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More Chinese cities likely to curb car purchases

By LI FANGFANG  (China Daily)

08:11, July 11, 2013

Eight more cities are likely to announce policies this year curbing the purchase of vehicles for private use, as worries about pollution and traffic congestion rise around the country, an official from the China Association of Automobile Manufacturers said on Wednesday. | And CAAM criticizes car limits

Four cities already have such curbs: Beijing, Shanghai, Guangzhou in Guangdong province and Guiyang in Guizhou province.

Tianjin, Chongqing, Chengdu in Sichuan province, Hangzhou in Zhejiang province, Shenzhen in Guangdong province, Qingdao in Shandong province, Shijiazhuang in Hebei province and Wuhan in Hubei province are likely to introduce vehicle purchase quotas, said Shi Jianhua, deputy secretary-general of CAAM.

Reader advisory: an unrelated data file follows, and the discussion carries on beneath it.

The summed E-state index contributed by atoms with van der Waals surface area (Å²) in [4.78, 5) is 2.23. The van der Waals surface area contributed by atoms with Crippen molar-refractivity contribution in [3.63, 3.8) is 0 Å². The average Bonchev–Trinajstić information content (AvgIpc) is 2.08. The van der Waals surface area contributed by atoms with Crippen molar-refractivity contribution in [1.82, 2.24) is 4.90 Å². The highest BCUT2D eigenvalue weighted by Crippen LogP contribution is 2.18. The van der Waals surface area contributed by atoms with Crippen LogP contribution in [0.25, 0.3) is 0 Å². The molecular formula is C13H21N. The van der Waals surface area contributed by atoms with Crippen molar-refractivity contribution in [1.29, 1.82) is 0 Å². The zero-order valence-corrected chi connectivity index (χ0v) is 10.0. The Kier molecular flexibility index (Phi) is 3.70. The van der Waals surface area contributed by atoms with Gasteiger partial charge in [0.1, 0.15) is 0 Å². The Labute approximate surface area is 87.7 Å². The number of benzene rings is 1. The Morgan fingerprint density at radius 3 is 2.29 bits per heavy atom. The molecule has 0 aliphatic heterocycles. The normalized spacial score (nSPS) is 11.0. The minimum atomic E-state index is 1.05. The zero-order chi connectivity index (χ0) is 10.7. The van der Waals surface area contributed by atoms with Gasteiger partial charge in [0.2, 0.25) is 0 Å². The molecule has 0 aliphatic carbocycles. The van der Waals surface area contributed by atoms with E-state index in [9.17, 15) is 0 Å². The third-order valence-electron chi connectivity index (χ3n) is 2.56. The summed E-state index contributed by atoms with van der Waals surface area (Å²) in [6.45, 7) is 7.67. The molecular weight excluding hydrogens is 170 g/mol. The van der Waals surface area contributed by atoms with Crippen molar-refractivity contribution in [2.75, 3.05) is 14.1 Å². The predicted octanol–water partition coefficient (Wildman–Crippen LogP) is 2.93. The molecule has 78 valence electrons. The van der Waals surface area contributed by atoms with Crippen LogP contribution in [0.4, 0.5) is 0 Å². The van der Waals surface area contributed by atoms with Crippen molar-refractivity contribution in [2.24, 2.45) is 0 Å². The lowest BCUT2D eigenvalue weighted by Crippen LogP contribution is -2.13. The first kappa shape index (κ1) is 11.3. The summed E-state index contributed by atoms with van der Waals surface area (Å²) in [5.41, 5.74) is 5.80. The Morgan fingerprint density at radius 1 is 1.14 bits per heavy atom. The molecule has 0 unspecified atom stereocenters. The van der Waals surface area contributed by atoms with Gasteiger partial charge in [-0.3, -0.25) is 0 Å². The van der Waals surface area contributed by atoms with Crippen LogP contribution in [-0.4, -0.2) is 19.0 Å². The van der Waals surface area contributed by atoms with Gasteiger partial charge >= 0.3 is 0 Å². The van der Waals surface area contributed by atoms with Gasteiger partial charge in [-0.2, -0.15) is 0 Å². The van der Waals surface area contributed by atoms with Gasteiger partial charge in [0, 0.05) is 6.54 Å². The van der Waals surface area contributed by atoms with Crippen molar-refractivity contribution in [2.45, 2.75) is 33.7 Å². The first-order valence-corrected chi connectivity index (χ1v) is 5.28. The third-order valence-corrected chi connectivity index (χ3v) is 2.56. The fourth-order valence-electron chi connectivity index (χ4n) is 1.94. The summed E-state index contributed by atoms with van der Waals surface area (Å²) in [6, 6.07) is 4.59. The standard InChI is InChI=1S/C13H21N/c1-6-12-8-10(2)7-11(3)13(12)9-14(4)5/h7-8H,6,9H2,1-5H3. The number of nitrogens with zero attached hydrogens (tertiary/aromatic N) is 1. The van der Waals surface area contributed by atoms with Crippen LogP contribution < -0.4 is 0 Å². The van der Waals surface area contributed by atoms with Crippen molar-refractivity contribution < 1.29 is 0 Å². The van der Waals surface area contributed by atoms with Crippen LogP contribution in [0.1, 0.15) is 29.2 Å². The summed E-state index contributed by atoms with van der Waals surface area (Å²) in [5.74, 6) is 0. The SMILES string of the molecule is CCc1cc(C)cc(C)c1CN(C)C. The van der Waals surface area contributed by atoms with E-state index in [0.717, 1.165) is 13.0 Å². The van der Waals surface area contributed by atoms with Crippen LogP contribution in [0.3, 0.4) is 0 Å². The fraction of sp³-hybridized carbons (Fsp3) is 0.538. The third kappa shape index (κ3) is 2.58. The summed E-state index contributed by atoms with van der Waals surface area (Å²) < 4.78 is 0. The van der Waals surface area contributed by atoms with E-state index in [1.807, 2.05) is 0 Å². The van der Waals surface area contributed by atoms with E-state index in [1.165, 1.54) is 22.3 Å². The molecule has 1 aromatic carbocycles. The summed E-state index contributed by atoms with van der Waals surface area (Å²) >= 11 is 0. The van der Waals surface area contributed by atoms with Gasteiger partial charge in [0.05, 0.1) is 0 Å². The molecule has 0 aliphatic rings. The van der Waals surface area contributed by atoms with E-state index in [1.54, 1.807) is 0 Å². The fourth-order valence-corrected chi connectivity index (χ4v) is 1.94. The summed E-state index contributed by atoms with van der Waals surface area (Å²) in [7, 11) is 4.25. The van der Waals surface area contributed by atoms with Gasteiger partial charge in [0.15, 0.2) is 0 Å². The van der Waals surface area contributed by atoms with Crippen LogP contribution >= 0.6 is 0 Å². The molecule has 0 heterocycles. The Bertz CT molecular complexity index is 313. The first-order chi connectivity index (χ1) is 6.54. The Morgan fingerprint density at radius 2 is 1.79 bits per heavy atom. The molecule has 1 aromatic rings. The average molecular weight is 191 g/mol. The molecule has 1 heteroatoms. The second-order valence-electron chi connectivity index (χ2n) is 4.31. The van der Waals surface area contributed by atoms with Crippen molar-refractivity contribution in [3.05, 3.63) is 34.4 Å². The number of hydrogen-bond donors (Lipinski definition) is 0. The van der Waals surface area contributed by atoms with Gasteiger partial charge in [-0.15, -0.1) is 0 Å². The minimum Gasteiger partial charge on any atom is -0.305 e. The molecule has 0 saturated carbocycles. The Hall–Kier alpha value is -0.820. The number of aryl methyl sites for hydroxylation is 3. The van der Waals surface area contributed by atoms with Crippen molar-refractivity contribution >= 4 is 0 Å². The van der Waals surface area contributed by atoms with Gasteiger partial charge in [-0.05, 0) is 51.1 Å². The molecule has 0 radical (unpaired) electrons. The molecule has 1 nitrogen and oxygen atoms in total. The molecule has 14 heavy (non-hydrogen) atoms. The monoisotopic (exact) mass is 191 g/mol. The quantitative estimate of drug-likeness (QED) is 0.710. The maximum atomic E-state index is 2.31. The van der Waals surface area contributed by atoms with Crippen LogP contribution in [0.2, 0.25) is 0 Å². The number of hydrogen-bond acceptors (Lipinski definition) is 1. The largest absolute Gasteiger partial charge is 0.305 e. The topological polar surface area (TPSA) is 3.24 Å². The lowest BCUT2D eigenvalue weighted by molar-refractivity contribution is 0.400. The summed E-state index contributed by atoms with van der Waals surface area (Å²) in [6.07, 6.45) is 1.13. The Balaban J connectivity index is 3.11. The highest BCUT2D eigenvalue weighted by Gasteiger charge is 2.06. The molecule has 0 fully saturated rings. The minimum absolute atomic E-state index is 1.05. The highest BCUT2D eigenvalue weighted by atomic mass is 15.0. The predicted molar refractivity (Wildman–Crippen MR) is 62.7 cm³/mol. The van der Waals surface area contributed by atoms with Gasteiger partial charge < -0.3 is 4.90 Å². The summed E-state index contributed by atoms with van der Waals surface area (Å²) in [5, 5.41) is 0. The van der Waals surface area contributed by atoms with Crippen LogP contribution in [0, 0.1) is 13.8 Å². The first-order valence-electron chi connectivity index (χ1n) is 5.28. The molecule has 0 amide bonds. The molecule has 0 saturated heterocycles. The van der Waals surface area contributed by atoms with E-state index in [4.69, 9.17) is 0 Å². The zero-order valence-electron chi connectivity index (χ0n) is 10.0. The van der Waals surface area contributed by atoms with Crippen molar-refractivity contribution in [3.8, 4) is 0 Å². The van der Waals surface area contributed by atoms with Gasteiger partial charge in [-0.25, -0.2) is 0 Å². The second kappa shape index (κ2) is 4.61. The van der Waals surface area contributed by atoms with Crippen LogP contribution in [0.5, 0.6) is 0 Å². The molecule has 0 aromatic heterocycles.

He said that such restrictions might cut vehicle sales by 400,000 units, equivalent to 2 percent of total domestic sales, and have a "certain impact" on China's economic growth.

On June 18, the government of Shijiazhuang, Hebei province's capital 300 km southwest of Beijing, said on its website that it will bar local households from buying a third car starting at the end of this year. It will also introduce a lottery for license plates starting in 2015.

To ease traffic, the city will introduce an odd-even license plate system for car use. The government aims to keep the city's car population, now standing at 1.9 million, below 2.1 million units by the end of 2015.

The government of Xi'an, Shaanxi province, raised the possibility of restricting vehicles in August 2012, though no detailed plans have been announced or implemented.

"As more cities join Beijing and Shanghai in restricting vehicle purchases, China's automobile sales will fluctuate in the short term, and growth will be challenged," said Su Hui, an official with the China Automobile Dealers Association. "Moreover, domestic brands will suffer in more cities and lose more market share, while the joint venture and high-end models see a limited impact," he added.

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